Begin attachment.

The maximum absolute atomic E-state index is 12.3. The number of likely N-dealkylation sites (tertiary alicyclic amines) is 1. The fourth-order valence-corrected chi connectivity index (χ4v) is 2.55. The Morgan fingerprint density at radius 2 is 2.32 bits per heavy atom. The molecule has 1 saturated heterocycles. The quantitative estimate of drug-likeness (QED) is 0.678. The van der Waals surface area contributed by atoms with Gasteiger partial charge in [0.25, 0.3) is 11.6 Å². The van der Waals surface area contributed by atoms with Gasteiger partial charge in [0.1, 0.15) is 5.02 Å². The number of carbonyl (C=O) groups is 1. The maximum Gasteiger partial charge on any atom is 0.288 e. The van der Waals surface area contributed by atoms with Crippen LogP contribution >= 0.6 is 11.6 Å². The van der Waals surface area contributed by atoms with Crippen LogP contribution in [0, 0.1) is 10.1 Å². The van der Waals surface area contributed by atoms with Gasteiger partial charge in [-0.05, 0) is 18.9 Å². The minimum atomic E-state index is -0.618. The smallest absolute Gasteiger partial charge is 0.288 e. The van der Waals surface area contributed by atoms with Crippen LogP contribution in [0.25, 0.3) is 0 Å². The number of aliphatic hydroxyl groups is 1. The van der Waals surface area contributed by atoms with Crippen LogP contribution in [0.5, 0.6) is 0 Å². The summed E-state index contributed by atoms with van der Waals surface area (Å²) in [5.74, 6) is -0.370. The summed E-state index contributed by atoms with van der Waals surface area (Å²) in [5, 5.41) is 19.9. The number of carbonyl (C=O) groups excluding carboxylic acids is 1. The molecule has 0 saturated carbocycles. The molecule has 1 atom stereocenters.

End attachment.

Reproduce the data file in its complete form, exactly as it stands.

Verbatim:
The maximum absolute atomic E-state index is 12.3. The number of likely N-dealkylation sites (tertiary alicyclic amines) is 1. The fourth-order valence-corrected chi connectivity index (χ4v) is 2.55. The Morgan fingerprint density at radius 2 is 2.32 bits per heavy atom. The molecule has 1 saturated heterocycles. The quantitative estimate of drug-likeness (QED) is 0.678. The van der Waals surface area contributed by atoms with Gasteiger partial charge in [0.25, 0.3) is 11.6 Å². The van der Waals surface area contributed by atoms with Gasteiger partial charge in [0.1, 0.15) is 5.02 Å². The number of carbonyl (C=O) groups is 1. The maximum Gasteiger partial charge on any atom is 0.288 e. The van der Waals surface area contributed by atoms with Crippen LogP contribution >= 0.6 is 11.6 Å². The van der Waals surface area contributed by atoms with Crippen LogP contribution in [0, 0.1) is 10.1 Å². The van der Waals surface area contributed by atoms with Gasteiger partial charge in [-0.05, 0) is 18.9 Å². The minimum atomic E-state index is -0.618. The smallest absolute Gasteiger partial charge is 0.288 e. The van der Waals surface area contributed by atoms with Crippen LogP contribution in [0.25, 0.3) is 0 Å². The number of aliphatic hydroxyl groups is 1. The van der Waals surface area contributed by atoms with Crippen LogP contribution in [0.5, 0.6) is 0 Å². The summed E-state index contributed by atoms with van der Waals surface area (Å²) in [5.74, 6) is -0.370. The summed E-state index contributed by atoms with van der Waals surface area (Å²) in [5, 5.41) is 19.9. The number of carbonyl (C=O) groups excluding carboxylic acids is 1. The molecule has 0 saturated carbocycles. The molecule has 1 atom stereocenters.